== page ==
Springboro officials moved relatively quickly last year to spend $759,860 in ARPA funds. The city covered one month of water, sewer and trash bills citywide in May 2021 — benefiting 6,400 residential properties and 600 businesses.
“The city council deliberated and felt it was the most direct, efficient and effective way to provide some immediate financial relief to the entire community by utilizing the federal dollars for their intended purpose,” the city said in a message to residents, urging them to use the money they save to support local businesses and charities.
City officials have not decided how to use the rest of the $2 million they will get.
‘We’re going to take our time’
Darke County will get $9.9 million. County Commission President Matt Aultman said they intend to spend about $500,000 putting county recorder files online, which will improve service and decrease people coming into the office. They are also looking at hands-free controls for the county jail.
But most of it will go to regular county services, which will free up money in the general fund and give them time to consider how best to use it.
“We’re going to take our time. We’re not going to rush into spending this stuff,” Aultman said.
Kettering city commission in March agreed to use the $13.9 million in ARPA funds to cover public safety payroll, simplifying the federal reporting. The money saved from the general fund will go toward:
- $2 million in yet-to-be-determined community programs such as mental health, hunger and housing.
- $4.5 million for capital equipment such as a medic, fire engine and heavy equipment.
- $7.3 million for capital improvements such as bridge, street, stormwater and park projects.
“The city of Kettering will utilize ARPA funds to assist those who were impacted most by the pandemic,” said city spokeswoman Mary Azbill. “Emphasis is also placed on getting back on track with the capital equipment and capital improvement programs that were delayed or cut due to the uncertainty of the pandemic.”
Infrastructure common use
The Ohio Municipal League at the end of 2021 surveyed governments across Ohio about how they intend to spend ARPA funds. More than a third of respondents hadn’t decided.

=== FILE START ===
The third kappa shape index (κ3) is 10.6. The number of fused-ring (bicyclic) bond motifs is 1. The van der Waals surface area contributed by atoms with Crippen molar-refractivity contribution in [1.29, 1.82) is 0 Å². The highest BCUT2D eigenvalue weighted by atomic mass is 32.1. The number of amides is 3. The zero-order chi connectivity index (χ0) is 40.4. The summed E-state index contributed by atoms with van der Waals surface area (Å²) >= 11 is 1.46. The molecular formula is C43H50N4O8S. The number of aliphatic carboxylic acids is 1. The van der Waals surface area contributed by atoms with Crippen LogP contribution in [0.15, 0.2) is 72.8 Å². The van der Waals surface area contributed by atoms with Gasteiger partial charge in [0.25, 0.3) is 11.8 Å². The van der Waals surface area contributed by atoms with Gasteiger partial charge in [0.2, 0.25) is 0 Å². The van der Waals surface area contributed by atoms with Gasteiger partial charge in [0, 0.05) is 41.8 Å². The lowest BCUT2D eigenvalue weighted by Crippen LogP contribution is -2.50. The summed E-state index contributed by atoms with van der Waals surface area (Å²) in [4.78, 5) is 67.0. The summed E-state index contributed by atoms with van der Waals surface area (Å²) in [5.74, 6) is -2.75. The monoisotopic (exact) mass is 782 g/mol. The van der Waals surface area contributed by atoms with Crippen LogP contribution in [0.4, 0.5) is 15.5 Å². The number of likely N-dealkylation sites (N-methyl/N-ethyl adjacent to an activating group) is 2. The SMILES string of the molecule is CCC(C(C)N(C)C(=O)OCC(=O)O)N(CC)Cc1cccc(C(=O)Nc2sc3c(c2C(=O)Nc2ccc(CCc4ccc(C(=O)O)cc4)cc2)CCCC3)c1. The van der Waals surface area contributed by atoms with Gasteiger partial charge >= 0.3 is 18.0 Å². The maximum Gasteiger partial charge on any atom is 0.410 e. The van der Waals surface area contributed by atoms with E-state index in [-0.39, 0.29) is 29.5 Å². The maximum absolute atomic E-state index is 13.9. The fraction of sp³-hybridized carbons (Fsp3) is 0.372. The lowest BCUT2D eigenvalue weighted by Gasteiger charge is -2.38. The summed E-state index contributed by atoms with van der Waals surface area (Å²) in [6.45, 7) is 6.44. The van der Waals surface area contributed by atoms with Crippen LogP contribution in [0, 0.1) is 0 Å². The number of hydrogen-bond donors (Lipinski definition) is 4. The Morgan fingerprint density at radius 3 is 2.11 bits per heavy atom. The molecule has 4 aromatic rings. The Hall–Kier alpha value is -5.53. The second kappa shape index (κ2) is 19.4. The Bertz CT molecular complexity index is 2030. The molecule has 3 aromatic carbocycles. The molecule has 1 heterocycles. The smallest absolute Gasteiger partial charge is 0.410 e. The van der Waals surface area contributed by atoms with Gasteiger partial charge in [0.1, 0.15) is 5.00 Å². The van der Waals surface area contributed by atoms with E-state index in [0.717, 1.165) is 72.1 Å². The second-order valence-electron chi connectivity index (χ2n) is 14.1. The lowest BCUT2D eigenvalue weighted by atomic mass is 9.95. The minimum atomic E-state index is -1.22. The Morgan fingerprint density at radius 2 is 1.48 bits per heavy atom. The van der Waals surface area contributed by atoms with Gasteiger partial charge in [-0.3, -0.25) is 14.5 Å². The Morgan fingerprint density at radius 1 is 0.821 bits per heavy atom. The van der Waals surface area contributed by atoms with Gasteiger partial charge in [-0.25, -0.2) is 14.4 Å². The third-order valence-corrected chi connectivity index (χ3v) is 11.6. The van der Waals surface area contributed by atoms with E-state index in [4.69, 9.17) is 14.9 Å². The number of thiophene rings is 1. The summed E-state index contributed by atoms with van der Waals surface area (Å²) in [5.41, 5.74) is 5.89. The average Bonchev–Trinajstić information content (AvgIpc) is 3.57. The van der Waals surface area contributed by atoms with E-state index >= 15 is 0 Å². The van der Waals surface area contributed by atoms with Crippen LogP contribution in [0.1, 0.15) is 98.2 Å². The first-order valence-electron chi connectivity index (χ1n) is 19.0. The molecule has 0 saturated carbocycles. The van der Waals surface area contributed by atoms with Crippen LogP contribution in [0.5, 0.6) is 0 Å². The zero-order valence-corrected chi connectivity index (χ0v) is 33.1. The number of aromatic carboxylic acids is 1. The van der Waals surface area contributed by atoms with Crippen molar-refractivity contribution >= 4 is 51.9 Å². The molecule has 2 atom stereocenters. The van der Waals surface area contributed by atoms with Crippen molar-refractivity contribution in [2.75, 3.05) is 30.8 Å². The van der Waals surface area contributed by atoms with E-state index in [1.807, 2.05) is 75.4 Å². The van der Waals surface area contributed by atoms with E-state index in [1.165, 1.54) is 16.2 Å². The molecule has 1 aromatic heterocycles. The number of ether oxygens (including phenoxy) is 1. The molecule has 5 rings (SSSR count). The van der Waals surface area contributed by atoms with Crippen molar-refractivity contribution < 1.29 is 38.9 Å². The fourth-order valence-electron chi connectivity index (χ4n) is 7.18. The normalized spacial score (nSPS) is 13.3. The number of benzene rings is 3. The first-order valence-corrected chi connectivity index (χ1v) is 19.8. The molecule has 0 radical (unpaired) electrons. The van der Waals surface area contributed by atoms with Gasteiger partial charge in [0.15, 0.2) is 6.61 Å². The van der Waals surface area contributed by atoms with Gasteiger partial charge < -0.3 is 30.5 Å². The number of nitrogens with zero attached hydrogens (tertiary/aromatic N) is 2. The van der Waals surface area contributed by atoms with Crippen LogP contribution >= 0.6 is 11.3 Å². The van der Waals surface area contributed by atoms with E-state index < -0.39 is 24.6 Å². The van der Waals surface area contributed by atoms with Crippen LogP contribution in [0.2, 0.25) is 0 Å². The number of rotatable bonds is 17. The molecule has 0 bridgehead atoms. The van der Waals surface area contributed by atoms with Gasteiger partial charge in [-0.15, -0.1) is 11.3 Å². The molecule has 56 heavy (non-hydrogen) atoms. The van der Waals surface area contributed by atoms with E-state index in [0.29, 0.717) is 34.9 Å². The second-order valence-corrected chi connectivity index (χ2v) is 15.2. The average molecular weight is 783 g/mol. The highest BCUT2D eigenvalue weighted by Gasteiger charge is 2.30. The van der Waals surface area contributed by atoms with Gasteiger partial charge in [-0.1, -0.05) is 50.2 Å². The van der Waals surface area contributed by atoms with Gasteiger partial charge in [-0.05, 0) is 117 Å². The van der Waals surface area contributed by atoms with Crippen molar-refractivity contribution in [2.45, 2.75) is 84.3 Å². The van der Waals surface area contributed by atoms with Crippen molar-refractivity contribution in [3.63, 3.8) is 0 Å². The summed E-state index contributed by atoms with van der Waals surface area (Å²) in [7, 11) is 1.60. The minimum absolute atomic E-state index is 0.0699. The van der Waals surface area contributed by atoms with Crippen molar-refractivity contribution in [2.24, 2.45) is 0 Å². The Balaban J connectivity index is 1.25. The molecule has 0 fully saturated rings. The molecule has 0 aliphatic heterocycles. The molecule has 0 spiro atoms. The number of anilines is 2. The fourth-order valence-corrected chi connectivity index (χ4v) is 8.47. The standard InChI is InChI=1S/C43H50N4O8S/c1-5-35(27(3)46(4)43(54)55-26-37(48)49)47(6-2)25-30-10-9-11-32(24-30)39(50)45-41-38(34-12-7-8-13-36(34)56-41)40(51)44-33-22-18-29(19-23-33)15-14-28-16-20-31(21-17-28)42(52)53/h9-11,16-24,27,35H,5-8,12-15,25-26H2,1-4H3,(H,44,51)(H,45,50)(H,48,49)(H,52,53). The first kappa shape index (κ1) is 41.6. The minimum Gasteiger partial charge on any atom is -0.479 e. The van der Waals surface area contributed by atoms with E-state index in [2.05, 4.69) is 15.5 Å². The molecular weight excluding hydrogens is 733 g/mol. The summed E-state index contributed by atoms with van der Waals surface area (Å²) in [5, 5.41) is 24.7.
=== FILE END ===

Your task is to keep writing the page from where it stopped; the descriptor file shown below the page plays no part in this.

Of those who had decided, the most common immediate use was infrastructure improvements such as water and wastewater systems. Another common use was supporting community programs and nonprofits.
Ohio Municipal League Director Kent Scarrett said while some governments are looking at big, transformational projects, many are planning more mundane but crucial or deferred investments in water and infrastructure.
“It really depends on the needs of that community,” he said.
Much of the funds will maintain public services otherwise threatened in many cities losing income and lodging taxes during the pandemic, and facing inflation.
“It really was a significant lifeline for communities to stabilize budgets and not lay off municipal employees,” he said.
Huber Height City Manager Bryan Chodkowski said the city plans to spend its $4 million ARPA allotment on water and sewer expansion to the east. It’s something the city had planned to do, he said.
“We knew what we wanted to do, we didn’t know how we wanted to pay for it,” he said.
Xenia plans to spend its $2.8 million to cover revenue losses and pay police and fire salaries.
“We’re slowly climbing back up to where we were pre-pandemic,” City Manager Jared Holloway said of income tax revenues.
The money they were going to spend on police and fire salaries will be set aside to guard against inflation, he said. They have had requests from other groups for money, Holloway said, “but there’s been no aggressive conversation” about how to spend freed-up funds.
Montgomery County is spending the majority of its $103.3 million from ARPA on county services. The largest single expenditure, $29 million, will cover jail staff salaries over the next two years, followed by $18.5 million for personnel costs in other county agencies such as juvenile court, public health, the coroner’s office and developmental disabilities. More than $20 million is budgeted for renovations and improvements to county facilities.